I have a particular interest in structural geology and tectonics, so I do see myself returning to academia in some capacity at some point in the next 5 years to continue with research.

I would love to do as much field work as humanly possible - get me into the mountains!! I don’t think I really care where I am, as long as I am able to do the science I hold so dear to my heart. Consulting, MinEx, Government - who knows what is next, but I sure am excited about it.

I think that after a long and rather illustrious field career, I can see myself working in public education, perhaps promoting Earth Sciences in secondary and primary schools in a larger capacity.


Geology is an infamously unpredictable field, so I doubt that any plans I make will go accordingly anyways.

What advice would you give young women starting a degree in geoscience?

We are forever in debt to the women who came before us and made it easier to be a woman in geoscience, and we are seeing changes in the industry slowly (but surely). Be the commander of your own fate, and don’t bother with the people who don’t take you seriously – those are not the people you want to work for anyways. Seek out employment that fulfills you and cultivates your strengths. Perhaps that is a very privileged point of view, since there seem to be plenty of jobs around these days, but I think that fostering that attitude makes you not just a stronger woman, but a better employee. Know your worth, and don’t let the bastards get you down.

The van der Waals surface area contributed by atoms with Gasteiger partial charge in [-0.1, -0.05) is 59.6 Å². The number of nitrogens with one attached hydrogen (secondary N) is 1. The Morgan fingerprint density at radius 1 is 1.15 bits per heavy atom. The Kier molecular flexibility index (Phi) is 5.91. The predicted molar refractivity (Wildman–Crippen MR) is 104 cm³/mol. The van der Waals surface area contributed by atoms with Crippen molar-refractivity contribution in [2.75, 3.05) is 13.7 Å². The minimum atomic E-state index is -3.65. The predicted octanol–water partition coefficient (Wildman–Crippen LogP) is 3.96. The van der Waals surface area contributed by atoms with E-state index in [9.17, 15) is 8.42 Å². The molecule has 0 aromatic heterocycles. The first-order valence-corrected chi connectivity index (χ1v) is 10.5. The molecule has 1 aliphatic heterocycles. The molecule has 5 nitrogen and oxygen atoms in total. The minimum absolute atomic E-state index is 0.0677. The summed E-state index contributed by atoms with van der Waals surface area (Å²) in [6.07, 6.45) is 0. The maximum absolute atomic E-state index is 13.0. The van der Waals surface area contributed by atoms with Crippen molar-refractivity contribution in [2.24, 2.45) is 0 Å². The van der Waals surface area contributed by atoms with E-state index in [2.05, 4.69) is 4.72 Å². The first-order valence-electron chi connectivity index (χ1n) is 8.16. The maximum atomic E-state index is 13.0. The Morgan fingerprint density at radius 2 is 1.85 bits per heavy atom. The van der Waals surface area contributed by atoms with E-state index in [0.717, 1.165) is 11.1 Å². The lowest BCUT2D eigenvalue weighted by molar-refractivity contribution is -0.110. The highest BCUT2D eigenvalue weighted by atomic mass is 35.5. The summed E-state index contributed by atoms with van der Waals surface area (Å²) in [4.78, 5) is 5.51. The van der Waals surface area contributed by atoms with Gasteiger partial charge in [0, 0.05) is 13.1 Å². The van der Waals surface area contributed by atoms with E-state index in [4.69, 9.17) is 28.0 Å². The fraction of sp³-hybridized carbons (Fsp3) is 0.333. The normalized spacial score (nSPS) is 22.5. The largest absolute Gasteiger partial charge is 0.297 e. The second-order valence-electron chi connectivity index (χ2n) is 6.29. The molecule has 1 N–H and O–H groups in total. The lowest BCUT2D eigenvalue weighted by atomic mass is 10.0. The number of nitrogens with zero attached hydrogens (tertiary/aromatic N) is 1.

Do you see gender balance at the university? If so, what do you think is different at the university compared to in industry?

I was very lucky to be surrounded by several incredible women during my degree. My year had an almost 50/50 balance of women in Geology, Geophysics, and Geological Engineering majors. Though I have been fortunate enough to work with many amazing women in my government jobs, the times I have been in industry camps, I have been one of the few women, if not the only woman on site. I think that life in an exploration camp is very isolating, and it can cultivate certain behaviours that would not be permissible in the ‘real world’. I think that this is a deterrent for some women, because we are not being respected for the work that we do.


Why is gender balance in geoscience important to you?

Because I absolutely love what I do, and I think I am quite good at it.

I want to be taken seriously and to feel safe in my workplace, and I don’t think that is too much to ask for, nor difficult for employers to achieve. This isn’t just a ‘social justice issue’ to me, this is my life that I live every day as a woman in geoscience.


Why should it be important for everyone?

Again, it shouldn’t be considered something radical. In 2019, there are just as many intelligent, capable, accomplished, strong women that are graduating with Geoscience degrees as there are men. To overlook us is erroneous and irresponsible. Don’t miss out on some great scientists.


© 2018 by WGC